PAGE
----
Arts, Media, and Entertainment

Guidance from an Unlikely Source

The 1982 science-fiction film Blade Runner is widely considered to be among the most influential films of our time. It has been called "sci-fi's style bible," and its depiction of the future has been copied in films like Batman, The Matrix, and more recently Attack of the Clones and Minority Report. But there's something besides style that Blade Runner has in common with subsequent science-fiction movies: It reflects misgivings about the moral consequences of biotechnology. The plot of Blade Runner revolves around genetically engineered humans known as replicants. The replicants are "superior in strength and agility and at least equal in intelligence" to the humans who designed them. And like us, they have emotions: fear, hate, love. We are also told that replicants are used as slaves to perform tasks deemed too hazardous for humans. Eventually, the replicants revolt and are declared illegal. Any replicant caught among the humans is immediately executed, but the film euphemistically refers to this as "termination." In resorting to euphemisms, you see, the filmmakers are making a point: They are saying no one is willing to face the moral issues raised by biotechnology. Using the word "execute" would force them to recognize that we're talking about human beings, but our culture doesn't want to do that. The world of Blade Runner is like ours in that people are so eager to reap the benefits of the latest biotech wonder that they postpone thinking about consequences until it's too late. Blade Runner is hardly unique in its misgivings about biotech. With the exception of Star Trek, it's nearly impossible to name a film where cloning or any other biotech advancement is depicted as unambiguously good. It's as if the filmmakers know something that scientists and political leaders choose to ignore: Cloning and other biotechnology is fraught with peril. These misgivings are so strong that they even emerge unintentionally. In the most recent Star Wars film, Attack of the Clones, the republic faces a threat from a group of rebels. Just when it appears that all is lost, deliverance comes from an unexpected source: an army of clones. The good guys win. Happy ending? Not at all. That's because the audience senses something that the characters in the film do not: The clone army will one day become the storm troopers who replace the republic with a dictatorship. This, as a colleague of mine put it, makes the cinematic Attack of the Clones a nearly perfect metaphor for our current debate over cloning. Just as in the movie, the characters see the clone army as salvation, so in our culture we expect cloning and biotechnology to defeat our enemies: diseases like Parkinson's and Alzheimer's. And like characters in Lucas's epic, we are so eager for rescue that we won't stop to consider the potential price we pay for the momentary "victories." It should not come as a surprise that we find truth in science fiction. An unsentimental view of human history and human nature, including our capacity for evil, is characteristic of much of the genre -- which makes this one of those rare times that Christians can turn to the movies for moral guidance. For further reading and information: Roberto Rivera y Carlo, "Attack of the (Real Life) Clones," Boundless, 29 August 2002. Chuck Donovan, "Attack of the Conscience? Hollywood and the Genetic Revolution," BreakPoint Online, 10 September 2002. Robert K. Johnston, Reel Spirituality: Theology and Film in Dialogue (Baker Book House, 2000). Brian Godawa, Hollywood Worldviews: Watching Films with Wisdom and Discernment (InterVarsity, 2002). The "Bioethics in the New Century Resource Kit" contains books, papers, and other materials to help you grasp the arguments and facts involved in biotechnology and bioethics, including: The New Medicine: Life and Death after Hippocrates by Nigel M. de S. Cameron, Bioethics: A Primer for Christians by Gilbert Meilaender, "Can We Prevent the Abolition of Man?" by Charles Colson, and more. Visit the Council for Biotechnology Policy Website for more information on cloning, stem-cell research, etc. You can receive the FREE monthly "Biotech Policy Update" e-newsletter by sending an e-mail to with "subscribe" in the subject line.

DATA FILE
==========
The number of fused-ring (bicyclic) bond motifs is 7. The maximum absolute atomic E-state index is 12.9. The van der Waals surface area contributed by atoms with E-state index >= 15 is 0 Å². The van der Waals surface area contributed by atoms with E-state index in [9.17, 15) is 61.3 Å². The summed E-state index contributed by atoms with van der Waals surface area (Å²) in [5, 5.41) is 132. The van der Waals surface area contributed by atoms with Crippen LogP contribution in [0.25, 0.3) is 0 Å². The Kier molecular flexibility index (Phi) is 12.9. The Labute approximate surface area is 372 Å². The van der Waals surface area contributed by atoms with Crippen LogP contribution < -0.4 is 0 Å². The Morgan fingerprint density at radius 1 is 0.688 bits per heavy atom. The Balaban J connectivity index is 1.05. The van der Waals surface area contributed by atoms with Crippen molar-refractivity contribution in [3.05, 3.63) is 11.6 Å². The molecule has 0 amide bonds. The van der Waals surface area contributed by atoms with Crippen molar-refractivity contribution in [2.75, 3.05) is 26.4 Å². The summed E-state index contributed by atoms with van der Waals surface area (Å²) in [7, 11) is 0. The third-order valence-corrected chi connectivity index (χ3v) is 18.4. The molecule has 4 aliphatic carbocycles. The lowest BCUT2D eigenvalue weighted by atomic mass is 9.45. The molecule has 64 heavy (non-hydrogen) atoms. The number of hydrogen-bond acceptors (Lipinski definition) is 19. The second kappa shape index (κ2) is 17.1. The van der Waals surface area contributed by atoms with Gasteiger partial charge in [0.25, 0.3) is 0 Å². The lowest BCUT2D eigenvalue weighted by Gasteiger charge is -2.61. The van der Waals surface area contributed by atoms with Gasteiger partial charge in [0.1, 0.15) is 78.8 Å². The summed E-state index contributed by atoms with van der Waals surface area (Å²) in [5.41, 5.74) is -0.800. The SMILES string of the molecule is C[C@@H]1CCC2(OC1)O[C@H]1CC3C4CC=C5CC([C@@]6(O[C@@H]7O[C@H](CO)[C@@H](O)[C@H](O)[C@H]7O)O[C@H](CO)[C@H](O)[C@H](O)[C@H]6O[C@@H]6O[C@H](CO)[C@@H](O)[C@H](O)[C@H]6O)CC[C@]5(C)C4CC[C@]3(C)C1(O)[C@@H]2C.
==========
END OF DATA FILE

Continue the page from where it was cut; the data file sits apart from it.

Chuck Colson


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